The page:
Friday, October 9, 2009

471. Heaven Up here- By nobody actually named echo and precisely no actual bunnymen.


Album: Heaven up Here.

Artist: Echo and the Bunnymen.

Year: 1981

Genre: Ooooh, I’d be tempted to say post punk if I only knew what that meant.

Tracks.

1. Show of Strength

2. With a Hip

3. Over the Wall

4. It Was a Pleasure

5. Promise

6. Heaven up Here

7. Disease

8. All My Colours

9. No Dark Things

10. Turquoise Days

11. All I Want

Echo and the Bunnymen have probably the most interesting name in the countdown so far. It’s made more interesting when you realise that none of them is named Echo and few, if any, of the members are rabbits. It’s just one of those great names that goes no way towards describing the kind of music they play.

Speaking of going no way to describing their music, that’s probably the distance I’ll get when I try now. Heaven up here is doom-laden pop with distinctive rhythms and extravagant guitar flourishes. See? No help at all. But then I defy you to do better.

E and the BM are a talented lot who are more about albums than hit singles. They don’t really do catchy tunes. You won’t find yourself walking down the street humming one of their anthems or spot one of their songs on a Pop Idol audition. The album only produced one single which didn’t break the UK Top 40. But Heaven Up Here works as a great album of material. It’s a fantastic listen from start to finish due mainly to the fact that the band cram so much into the individual tracks.

At every moment in an E and the BM song every member of the band is doing something interesting. The two guitarists are firing off riffs and hooks left right and centre (literally, if you listen in stereo), the bass player refuses to content himself with holding down a simple melody line and the drummer is constantly flinging out fills and flourishes. The overall effect sounds like a bunch of guys trying to earn first place in a “who can be more interesting” competition. It’s a wonder they managed to keep the music together and the whole thing doesn’t just descend into mindless noodling.

I’ve seen Echo and the Bunnymen described as Post-Punk but if anything I’d describe them as anti-punk. The Punk ethos went against the idea of virtuoso musicianship. Anyone who knew more than four chords was viewed with suspicion and attitude was far more important than musicianship. If you separated the instruments in a sex pistols albums and focused only on the bass it would make for a very dull listen indeed. While I was listening to Heaven Up Here I found myself taking out one earphone on a regular basis to try and focus on what one person was doing at a time.

Lyrically Heaven Up Here isn’t especially cheery. My Life’s the Disease sums up the situation pretty well. The vocals are definitely the least interesting part of the album with most of Ian Mculloch’s words delivered as if he’s burdened with the weight of the entire planet. He’s not a happy camper by any stretch of the imagination. His shallow vocal range and even shallower emotional range would drag other album’s down but on Heaven Up Here there’s so much going on that his voice isn’t the focus it’s just another instrument in the mix.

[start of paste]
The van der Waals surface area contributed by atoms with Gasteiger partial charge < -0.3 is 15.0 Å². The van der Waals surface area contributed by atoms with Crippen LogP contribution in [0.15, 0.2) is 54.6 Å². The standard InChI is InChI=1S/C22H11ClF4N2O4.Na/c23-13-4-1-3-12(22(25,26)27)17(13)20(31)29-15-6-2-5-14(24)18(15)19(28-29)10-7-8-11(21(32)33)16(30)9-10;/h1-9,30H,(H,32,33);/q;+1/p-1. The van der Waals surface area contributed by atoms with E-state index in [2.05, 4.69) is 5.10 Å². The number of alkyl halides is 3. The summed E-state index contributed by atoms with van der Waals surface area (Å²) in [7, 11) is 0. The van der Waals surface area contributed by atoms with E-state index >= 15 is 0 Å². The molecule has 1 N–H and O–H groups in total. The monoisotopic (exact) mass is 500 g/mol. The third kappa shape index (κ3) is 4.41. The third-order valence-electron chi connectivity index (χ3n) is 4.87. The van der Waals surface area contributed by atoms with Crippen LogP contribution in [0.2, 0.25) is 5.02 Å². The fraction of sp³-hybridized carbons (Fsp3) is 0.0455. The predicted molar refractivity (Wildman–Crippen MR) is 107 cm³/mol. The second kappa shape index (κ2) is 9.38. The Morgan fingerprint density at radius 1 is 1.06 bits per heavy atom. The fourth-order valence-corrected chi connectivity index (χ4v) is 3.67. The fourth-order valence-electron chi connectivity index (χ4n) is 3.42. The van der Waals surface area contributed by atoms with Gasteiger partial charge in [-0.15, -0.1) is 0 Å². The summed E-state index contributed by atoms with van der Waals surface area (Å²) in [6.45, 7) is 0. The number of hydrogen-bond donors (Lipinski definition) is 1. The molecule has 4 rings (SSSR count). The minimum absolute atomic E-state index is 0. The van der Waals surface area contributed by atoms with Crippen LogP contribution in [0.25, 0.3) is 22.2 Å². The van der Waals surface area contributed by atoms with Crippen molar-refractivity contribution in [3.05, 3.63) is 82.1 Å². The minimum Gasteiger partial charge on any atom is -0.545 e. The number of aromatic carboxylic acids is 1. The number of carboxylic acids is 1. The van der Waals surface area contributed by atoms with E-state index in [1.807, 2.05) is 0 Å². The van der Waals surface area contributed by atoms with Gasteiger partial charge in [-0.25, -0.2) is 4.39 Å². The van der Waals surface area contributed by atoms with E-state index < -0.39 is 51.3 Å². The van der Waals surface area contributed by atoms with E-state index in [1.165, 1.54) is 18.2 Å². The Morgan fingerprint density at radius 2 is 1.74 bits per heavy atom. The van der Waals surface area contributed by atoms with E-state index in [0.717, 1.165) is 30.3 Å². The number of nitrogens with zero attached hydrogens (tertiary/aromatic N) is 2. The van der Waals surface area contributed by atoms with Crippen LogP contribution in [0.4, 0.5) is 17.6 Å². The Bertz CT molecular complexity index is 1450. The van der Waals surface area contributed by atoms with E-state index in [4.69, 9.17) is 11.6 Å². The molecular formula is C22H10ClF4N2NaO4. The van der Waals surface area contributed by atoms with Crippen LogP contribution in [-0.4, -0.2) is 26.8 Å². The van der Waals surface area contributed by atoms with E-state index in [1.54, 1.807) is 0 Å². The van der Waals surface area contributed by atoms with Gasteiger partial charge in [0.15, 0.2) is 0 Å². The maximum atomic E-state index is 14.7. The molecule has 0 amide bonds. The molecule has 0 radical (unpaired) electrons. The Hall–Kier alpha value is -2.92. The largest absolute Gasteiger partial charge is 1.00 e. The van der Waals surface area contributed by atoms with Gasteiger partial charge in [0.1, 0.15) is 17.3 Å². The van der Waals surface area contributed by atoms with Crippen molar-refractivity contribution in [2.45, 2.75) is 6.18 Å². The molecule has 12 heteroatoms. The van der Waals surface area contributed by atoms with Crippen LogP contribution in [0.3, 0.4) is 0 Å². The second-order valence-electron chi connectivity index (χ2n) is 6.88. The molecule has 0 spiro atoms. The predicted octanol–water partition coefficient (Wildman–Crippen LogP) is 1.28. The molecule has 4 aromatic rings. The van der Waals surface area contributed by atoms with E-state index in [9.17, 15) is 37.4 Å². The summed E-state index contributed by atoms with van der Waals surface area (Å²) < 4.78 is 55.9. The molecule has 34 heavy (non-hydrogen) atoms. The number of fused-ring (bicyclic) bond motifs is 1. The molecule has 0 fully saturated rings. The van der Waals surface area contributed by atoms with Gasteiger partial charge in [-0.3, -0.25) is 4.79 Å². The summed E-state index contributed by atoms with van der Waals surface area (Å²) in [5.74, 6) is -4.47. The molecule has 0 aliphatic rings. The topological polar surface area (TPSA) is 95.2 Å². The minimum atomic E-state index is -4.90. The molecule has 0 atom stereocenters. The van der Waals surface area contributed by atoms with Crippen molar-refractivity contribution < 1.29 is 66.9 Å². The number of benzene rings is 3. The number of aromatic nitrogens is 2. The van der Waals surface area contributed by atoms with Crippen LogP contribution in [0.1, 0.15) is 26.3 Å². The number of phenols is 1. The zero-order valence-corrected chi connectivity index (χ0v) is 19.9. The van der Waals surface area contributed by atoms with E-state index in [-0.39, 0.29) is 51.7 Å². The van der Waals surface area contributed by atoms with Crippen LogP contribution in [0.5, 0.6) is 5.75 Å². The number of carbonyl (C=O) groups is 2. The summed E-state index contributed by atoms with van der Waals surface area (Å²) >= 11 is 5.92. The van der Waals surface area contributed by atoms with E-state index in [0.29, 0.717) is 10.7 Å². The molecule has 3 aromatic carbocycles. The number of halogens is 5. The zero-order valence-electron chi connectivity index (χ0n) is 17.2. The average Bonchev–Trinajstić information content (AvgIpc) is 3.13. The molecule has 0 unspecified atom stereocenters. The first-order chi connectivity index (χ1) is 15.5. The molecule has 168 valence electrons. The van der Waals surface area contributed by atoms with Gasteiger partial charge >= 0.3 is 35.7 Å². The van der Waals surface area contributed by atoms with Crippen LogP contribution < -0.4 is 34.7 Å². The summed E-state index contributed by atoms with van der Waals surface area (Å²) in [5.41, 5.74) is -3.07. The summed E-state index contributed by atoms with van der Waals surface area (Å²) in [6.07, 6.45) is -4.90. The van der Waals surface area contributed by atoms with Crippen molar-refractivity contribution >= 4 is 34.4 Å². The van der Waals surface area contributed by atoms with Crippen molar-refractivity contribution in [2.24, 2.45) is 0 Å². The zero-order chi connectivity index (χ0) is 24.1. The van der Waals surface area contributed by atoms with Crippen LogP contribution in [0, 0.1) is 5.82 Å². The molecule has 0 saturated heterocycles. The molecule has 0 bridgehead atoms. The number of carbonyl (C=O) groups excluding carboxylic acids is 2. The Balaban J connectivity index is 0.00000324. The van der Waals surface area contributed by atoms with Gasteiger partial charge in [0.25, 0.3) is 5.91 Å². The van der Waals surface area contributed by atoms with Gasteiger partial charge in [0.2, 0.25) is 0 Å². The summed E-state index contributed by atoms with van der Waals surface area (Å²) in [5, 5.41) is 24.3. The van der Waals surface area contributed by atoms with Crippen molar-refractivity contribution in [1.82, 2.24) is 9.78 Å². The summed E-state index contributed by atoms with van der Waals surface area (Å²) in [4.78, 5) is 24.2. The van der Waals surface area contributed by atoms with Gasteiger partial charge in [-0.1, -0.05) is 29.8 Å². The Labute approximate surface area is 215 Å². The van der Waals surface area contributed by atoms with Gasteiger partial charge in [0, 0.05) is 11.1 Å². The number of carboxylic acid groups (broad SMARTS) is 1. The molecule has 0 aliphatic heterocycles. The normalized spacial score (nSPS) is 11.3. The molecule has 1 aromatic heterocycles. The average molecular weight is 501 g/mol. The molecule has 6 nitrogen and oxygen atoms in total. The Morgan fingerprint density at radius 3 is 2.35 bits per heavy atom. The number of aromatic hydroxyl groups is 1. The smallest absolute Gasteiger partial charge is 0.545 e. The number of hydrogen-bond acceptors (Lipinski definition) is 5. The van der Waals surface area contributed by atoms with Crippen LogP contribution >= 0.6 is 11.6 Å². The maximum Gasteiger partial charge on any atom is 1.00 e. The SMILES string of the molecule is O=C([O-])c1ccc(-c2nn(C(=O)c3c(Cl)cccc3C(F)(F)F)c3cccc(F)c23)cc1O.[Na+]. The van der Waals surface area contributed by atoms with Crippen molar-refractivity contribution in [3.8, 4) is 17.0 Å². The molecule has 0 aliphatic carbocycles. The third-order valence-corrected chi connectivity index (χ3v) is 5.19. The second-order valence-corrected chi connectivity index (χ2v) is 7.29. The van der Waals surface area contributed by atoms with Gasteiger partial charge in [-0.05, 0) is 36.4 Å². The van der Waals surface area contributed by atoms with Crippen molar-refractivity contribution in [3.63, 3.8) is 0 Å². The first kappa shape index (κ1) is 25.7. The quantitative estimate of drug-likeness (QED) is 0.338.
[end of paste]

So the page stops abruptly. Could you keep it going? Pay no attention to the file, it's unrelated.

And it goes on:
Heaven Up Here is a strange release in that I recommend it, I’m glad I found it but I don’t really need to hear any of the bands other work. There’s a lot on the album that I enjoy but that doesn’t mean I want anymore of it. You really can have too much of a good thing. It’s probably not helped by the fact that they wait until track 7 to introduce much musical variation. The first six songs blend together into a fog of guitars and similar tempos. The rest of the album has more variety and if they’d mixed up the track list a bit it might make the songs in the first half a bit more distinct.

Highlight: The bass player… no wait… the drummer… no hang on it’s that guitar, no that one… no it is the bass player…wait…

Lowlight: My Life’s the disease. Perhaps your time would have been better spent looking for the cure.

Influenced by: Punk and Prog Rock, making this possibly the world’s only example of Pronk Rock.

Influenced: Rik from the Young Ones. “Then I shall write to the lead singer of echo and the bunnymen. Dear Mr Echo.”

Favourite Amazon customer review quote: “I'm happy I have bands such as Echo in my cd collection and feel a bit sorry for those who feel that kid rock and limp bizkit are alternative music. Seems the American public has little taste, see parents that's what you get for letting little Brandon and Buffy watch Jerry Springer after school and not the Discovery channel.....

-That’s a fascinating social experiment. We should get 100 American children and raise them on the discovery channel and see if they transform into echo and the Bunnymen fans. And if they do does that mean they’ll also be able to make such sweeping generalizations about an entire nation?

So is this album Heaven or have you had it up to here with it? Let me know below.

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